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4 Types of Cat Harnesses (With Pictures)

Written by: Jessica Kim

Last Updated on June 21, 2024 by Catster Editorial Team

cat with harness and leash in the park

4 Types of Cat Harnesses (With Pictures)

While cats aren’t known to be leash walkers, many can learn to wear a harness and explore the outdoors. Going on walks with your cat is an excellent form of exercise, and it can reduce boredom for particularly active and curious cats.

Just like dogs wear different kinds of harnesses, you can find a few different styles of harnesses for cats. Each type of harness has its own set of advantages and disadvantages. We’ll go over each one to help you decide which type of cat harness is best for your cat.

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How Are Cat Harnesses Classified?

Cat harnesses are typically classified into four different types:

  • H-style
  • Y-style
  • Vest-style
  • Jacket-style

You can also easily tell them apart because they have fairly distinct appearances. Each style has specific features and functions that suit different types of cats. In general, H-style and Y-style harnesses are the most common types of harnesses, and they’re good for leisurely walks and exploration. Vest-style and jacket-style harnesses are much more durable and often better suited for more active and athletic cats.

The 4 Types of Cat Harnesses

1.  H-Style

Lupine Reflective Cat and Small Pet H-Style Harness

Material: Nylon, leather
Best for: Docile cats, cats that don’t like restriction

The H-style harness is the most common type of harness. It got its name due to its frame looking like an “H.” It usually has two loops. One loop goes over a cat’s head and rests on their neck, while the other loop wraps around the chest.

H-style harnesses are less restrictive than other types of harnesses. So, they’re usually a popular choice for cats that are starting to wear harnesses. However, smaller and leaner cats are prone to escape from them. So, it’s important to purchase the correct size.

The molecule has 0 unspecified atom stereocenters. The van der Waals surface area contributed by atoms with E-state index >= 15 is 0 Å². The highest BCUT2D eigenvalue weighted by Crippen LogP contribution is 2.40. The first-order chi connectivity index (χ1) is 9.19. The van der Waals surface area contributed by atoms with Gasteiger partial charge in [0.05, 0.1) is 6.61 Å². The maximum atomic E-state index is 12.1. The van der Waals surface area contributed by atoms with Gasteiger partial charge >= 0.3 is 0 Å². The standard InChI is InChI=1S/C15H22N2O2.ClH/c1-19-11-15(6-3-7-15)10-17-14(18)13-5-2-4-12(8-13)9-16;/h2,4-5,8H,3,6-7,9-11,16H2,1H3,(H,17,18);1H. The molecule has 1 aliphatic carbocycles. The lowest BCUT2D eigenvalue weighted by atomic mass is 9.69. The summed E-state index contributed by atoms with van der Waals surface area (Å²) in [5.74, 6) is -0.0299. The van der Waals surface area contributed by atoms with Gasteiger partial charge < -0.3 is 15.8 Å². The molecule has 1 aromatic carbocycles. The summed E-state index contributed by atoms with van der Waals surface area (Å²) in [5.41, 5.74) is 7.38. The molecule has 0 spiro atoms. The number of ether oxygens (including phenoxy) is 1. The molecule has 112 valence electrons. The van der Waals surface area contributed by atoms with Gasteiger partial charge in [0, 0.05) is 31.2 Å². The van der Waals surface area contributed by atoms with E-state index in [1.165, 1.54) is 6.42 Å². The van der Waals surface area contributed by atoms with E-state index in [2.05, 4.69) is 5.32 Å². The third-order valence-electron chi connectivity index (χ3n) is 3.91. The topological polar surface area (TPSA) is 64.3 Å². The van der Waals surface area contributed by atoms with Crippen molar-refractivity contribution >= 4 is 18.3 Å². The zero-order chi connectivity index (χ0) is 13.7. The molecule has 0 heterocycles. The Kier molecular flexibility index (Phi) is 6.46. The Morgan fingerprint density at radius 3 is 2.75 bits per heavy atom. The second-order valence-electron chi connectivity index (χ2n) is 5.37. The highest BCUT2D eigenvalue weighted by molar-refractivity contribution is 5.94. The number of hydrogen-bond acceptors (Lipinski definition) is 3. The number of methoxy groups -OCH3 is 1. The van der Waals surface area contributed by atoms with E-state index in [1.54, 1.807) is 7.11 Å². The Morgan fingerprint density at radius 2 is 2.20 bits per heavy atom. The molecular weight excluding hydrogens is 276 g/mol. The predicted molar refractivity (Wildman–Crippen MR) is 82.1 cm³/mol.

2. Y-Style

Material: Nylon, leather
Best for: Docile cats, cats that don’t like restriction

Y-style harnesses are also called minimalist harnesses. They look similar to H-style harnesses, but they don’t wrap around your cat’s neck. The leash connects to a loop located at the base of the shoulders, so it’s often more comfortable for cats that have a tendency to pull or leap.

Similar to H-style harnesses, the Y-style harness works well with cats that prefer less restriction. However, it’s another harness that’s also easy for nimble cats to escape from.


3. Vest-Style

Hepper Cat Harness and Leash Set

Material: Nylon, mesh
Best for: Active cats, escape artists

The vest-style harness has a more secure fit and is best suited for athletic cats and escape artists. It’s also usually more comfortable for cats to wear and is less likely than H-style and Y-style harnesses to cause chafing.

Since vest-style harnesses have a lot more coverage, some cats can feel restricted by them at first. So, it’s often best to get your cat used to wearing an H-style or Y-style harness before introducing your cat to a vest-style harness.


4. Jacket-Style

Kitty Holster Cat Harness

Material: Nylon, mesh, various materials
Best for: Cats living in colder climates

Jacket-style harnesses offer the most coverage, and they’re useful if you live in an area that has colder winters. If you don’t live in a colder climate, it’s often not necessary to use a jacket-style harness, as vest-style harnesses will usually suffice.

Jacket-style harnesses will feel the most restrictive for cats, so most cats that don’t normally enjoy wearing clothes also won’t like wearing a jacket-style harness. However, they do an excellent job of keeping your cat warm while they play outside during the colder months.

How to Measure Your Cat for a Harness

Getting proper measurements of your cat will greatly reduce the risk of injury and escaping from a harness. The measurement that must be accurately measured is your cat’s chest.

Wrap a tape measure around the widest part of your cat’s chest. If you have a long-haired cat, make sure the tape measure is wrapped securely around the chest and close to the skin.

Once you measure your cat’s chest, you can start to shop for harnesses. Most harnesses are adjustable, so look for a harness that has maximum and minimum adjustable sizes that fall just above and just below your cat’s chest measurement. This will ensure that you can change the size of the harness to be a perfect fit for your cat.

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Conclusion

Cats can explore the great outdoors by wearing several different harnesses. H-style and Y-style harnesses have minimalist designs that work well with more docile cats and cats that don’t like the feeling of wearing clothes. Vest-style harnesses are better for active cats because they provide a more secure fit and reduce chafing. If you live in a colder climate, look into getting a jacket-style harness for your cat so that they can still play outdoors when it starts to get cold.

See also: Are Emotional Support Vests Necessary for Cats? Recommendations & FAQs


Featured Image Credit: Laura Sanchez Ubanell, Shutterstock

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